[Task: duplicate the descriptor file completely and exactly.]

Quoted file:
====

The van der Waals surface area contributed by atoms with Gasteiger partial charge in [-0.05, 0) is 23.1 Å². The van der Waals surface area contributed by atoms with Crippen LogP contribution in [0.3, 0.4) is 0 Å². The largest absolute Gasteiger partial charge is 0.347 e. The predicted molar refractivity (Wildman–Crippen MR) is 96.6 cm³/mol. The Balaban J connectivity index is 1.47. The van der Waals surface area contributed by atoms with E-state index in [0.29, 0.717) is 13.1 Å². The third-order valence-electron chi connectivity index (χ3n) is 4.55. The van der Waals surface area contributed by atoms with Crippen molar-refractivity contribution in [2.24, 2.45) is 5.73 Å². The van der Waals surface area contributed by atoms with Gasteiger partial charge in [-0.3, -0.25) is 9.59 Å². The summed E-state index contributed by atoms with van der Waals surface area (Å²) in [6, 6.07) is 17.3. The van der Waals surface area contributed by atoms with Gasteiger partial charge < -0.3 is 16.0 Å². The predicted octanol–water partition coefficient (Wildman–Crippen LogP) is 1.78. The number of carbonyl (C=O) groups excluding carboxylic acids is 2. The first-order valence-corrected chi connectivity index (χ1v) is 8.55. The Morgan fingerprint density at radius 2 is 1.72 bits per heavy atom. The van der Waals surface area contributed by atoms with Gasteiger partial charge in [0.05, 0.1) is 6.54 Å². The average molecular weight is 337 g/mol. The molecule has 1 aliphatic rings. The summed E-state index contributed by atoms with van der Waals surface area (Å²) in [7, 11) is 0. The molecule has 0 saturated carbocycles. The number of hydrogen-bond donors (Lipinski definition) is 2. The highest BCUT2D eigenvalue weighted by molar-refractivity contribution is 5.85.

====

The van der Waals surface area contributed by atoms with Gasteiger partial charge in [-0.05, 0) is 23.1 Å². The van der Waals surface area contributed by atoms with Crippen LogP contribution in [0.3, 0.4) is 0 Å². The largest absolute Gasteiger partial charge is 0.347 e. The predicted molar refractivity (Wildman–Crippen MR) is 96.6 cm³/mol. The Balaban J connectivity index is 1.47. The van der Waals surface area contributed by atoms with E-state index in [0.29, 0.717) is 13.1 Å². The third-order valence-electron chi connectivity index (χ3n) is 4.55. The van der Waals surface area contributed by atoms with Crippen molar-refractivity contribution in [2.24, 2.45) is 5.73 Å². The van der Waals surface area contributed by atoms with Gasteiger partial charge in [-0.3, -0.25) is 9.59 Å². The summed E-state index contributed by atoms with van der Waals surface area (Å²) in [6, 6.07) is 17.3. The van der Waals surface area contributed by atoms with Gasteiger partial charge < -0.3 is 16.0 Å². The predicted octanol–water partition coefficient (Wildman–Crippen LogP) is 1.78. The number of carbonyl (C=O) groups excluding carboxylic acids is 2. The first-order valence-corrected chi connectivity index (χ1v) is 8.55. The Morgan fingerprint density at radius 2 is 1.72 bits per heavy atom. The van der Waals surface area contributed by atoms with Gasteiger partial charge in [0.05, 0.1) is 6.54 Å². The average molecular weight is 337 g/mol. The molecule has 1 aliphatic rings. The summed E-state index contributed by atoms with van der Waals surface area (Å²) in [7, 11) is 0. The molecule has 0 saturated carbocycles. The number of hydrogen-bond donors (Lipinski definition) is 2. The highest BCUT2D eigenvalue weighted by molar-refractivity contribution is 5.85.